Over a third of the land surface of the earth is composed of drylands and much of this (about 65-70 %) is seriously degraded or desertified. The two major desertification drivers—climate change and human activities— have ecological and social impacts on various temporal and spatial scales. These impacts include potential alterations of carbon, water, and trace gas budgets, loss of vegetation cover, and increased wind-borne dust, all of which may affect global biogeochemistry, radiation balance, and climate. The societal consequences of land degradation are also serious, since the fate of rural people in drylands is dependent on the effective use of natural resources, e.g., water, soils, plants, livestock and wildlife. Here we discuss how ecosystem-level predictions may be used to address issues relevant to sustainable development of these semi-arid regions. We argue that the next step in assessing sustainability is to incorporate ecological impacts into higher level models that consider direct and other human impacts on these systems. This will require further testing and evaluation of ecosystem-level models in the context of different management and land-use alternatives. We propose the incorporation of both "natural" and human factors into a spatially explicit model of landscape elements and human land-use patterns in order to develop predictive tools capable of dynamic, integrated assessments of impacts of global climate change on human-dominated ecosystems.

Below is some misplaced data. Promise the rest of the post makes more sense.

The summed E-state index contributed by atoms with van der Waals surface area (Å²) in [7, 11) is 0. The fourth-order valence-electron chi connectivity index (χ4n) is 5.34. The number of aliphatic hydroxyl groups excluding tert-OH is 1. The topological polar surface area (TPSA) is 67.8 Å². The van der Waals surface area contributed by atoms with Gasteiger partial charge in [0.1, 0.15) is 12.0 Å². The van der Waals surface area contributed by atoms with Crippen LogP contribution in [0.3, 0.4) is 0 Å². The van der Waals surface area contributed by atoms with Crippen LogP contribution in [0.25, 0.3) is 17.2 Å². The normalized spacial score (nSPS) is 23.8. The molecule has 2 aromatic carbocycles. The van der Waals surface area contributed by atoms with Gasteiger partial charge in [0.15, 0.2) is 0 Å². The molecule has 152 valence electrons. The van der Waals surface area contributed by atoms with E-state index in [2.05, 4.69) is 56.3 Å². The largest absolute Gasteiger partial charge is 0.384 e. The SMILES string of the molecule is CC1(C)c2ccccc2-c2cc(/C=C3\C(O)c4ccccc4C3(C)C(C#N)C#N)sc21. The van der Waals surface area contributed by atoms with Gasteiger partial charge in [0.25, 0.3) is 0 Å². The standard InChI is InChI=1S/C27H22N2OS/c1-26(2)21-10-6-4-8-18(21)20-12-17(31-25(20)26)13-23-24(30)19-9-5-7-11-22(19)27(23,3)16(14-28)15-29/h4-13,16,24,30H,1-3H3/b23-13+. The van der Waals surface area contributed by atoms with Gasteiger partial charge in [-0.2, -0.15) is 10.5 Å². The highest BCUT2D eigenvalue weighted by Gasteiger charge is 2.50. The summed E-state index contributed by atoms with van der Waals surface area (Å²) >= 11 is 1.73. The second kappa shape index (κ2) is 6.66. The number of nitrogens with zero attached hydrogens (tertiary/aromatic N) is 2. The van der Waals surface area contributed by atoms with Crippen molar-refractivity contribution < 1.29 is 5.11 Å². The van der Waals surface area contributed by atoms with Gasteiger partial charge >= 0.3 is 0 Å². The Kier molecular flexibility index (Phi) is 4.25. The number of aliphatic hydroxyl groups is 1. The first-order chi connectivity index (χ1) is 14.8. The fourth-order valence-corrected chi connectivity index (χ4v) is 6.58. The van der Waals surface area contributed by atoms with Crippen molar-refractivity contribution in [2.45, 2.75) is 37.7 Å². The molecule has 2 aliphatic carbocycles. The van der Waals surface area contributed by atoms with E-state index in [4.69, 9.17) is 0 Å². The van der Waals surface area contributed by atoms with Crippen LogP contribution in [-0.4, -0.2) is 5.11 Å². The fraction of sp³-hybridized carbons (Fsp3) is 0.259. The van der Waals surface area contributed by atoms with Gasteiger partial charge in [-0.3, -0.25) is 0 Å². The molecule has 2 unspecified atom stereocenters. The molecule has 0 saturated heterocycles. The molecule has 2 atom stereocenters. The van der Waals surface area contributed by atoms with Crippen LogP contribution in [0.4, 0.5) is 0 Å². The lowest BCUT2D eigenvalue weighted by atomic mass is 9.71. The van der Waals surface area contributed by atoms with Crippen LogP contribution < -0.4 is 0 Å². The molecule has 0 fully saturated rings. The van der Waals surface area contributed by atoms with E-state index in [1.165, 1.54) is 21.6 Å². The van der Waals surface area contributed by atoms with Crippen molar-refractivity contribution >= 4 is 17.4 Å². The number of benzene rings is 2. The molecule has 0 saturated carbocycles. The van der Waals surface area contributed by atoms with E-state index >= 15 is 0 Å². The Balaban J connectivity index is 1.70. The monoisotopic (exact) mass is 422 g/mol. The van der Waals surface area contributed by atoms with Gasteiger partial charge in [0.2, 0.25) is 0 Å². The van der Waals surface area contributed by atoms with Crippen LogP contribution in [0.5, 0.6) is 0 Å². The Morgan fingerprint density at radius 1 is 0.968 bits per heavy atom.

Was this article helpful?